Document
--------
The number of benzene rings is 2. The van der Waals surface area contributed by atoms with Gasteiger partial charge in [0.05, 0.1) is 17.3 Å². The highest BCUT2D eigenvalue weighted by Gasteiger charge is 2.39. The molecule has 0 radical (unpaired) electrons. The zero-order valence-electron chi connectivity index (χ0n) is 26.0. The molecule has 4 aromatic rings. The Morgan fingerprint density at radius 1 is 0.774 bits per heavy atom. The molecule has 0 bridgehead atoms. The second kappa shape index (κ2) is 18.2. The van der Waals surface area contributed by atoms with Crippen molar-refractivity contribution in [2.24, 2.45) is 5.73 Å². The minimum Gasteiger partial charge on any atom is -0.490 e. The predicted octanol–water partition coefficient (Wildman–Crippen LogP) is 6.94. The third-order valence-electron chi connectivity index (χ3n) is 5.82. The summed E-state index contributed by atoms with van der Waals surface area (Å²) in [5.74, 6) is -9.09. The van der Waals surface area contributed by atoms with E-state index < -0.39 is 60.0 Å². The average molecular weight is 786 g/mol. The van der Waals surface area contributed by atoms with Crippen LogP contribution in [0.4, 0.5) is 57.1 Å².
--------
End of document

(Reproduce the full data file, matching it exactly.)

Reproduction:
The number of benzene rings is 2. The van der Waals surface area contributed by atoms with Gasteiger partial charge in [0.05, 0.1) is 17.3 Å². The highest BCUT2D eigenvalue weighted by Gasteiger charge is 2.39. The molecule has 0 radical (unpaired) electrons. The zero-order valence-electron chi connectivity index (χ0n) is 26.0. The molecule has 4 aromatic rings. The Morgan fingerprint density at radius 1 is 0.774 bits per heavy atom. The molecule has 0 bridgehead atoms. The second kappa shape index (κ2) is 18.2. The van der Waals surface area contributed by atoms with Crippen molar-refractivity contribution in [2.24, 2.45) is 5.73 Å². The minimum Gasteiger partial charge on any atom is -0.490 e. The predicted octanol–water partition coefficient (Wildman–Crippen LogP) is 6.94. The third-order valence-electron chi connectivity index (χ3n) is 5.82. The summed E-state index contributed by atoms with van der Waals surface area (Å²) in [5.74, 6) is -9.09. The van der Waals surface area contributed by atoms with E-state index < -0.39 is 60.0 Å². The average molecular weight is 786 g/mol. The van der Waals surface area contributed by atoms with Crippen LogP contribution in [0.4, 0.5) is 57.1 Å².